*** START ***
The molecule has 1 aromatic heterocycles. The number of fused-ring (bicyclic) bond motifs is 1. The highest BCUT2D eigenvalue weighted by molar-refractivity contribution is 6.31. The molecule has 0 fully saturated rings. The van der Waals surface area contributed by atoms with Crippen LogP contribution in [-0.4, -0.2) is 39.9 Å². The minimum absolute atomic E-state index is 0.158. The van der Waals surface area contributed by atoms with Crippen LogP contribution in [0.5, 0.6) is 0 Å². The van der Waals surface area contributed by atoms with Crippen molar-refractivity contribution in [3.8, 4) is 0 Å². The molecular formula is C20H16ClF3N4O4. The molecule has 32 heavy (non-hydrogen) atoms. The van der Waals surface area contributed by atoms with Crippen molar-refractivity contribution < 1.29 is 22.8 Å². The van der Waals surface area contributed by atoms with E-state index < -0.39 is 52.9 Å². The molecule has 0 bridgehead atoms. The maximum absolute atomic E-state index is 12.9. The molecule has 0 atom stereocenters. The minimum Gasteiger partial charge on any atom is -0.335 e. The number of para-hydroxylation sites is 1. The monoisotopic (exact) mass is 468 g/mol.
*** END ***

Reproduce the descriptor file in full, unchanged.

The molecule has 1 aromatic heterocycles. The number of fused-ring (bicyclic) bond motifs is 1. The highest BCUT2D eigenvalue weighted by molar-refractivity contribution is 6.31. The molecule has 0 fully saturated rings. The van der Waals surface area contributed by atoms with Crippen LogP contribution in [-0.4, -0.2) is 39.9 Å². The minimum absolute atomic E-state index is 0.158. The van der Waals surface area contributed by atoms with Crippen LogP contribution in [0.5, 0.6) is 0 Å². The van der Waals surface area contributed by atoms with Crippen molar-refractivity contribution in [3.8, 4) is 0 Å². The molecular formula is C20H16ClF3N4O4. The molecule has 32 heavy (non-hydrogen) atoms. The van der Waals surface area contributed by atoms with Crippen molar-refractivity contribution < 1.29 is 22.8 Å². The van der Waals surface area contributed by atoms with E-state index < -0.39 is 52.9 Å². The molecule has 0 bridgehead atoms. The maximum absolute atomic E-state index is 12.9. The molecule has 0 atom stereocenters. The minimum Gasteiger partial charge on any atom is -0.335 e. The number of para-hydroxylation sites is 1. The monoisotopic (exact) mass is 468 g/mol.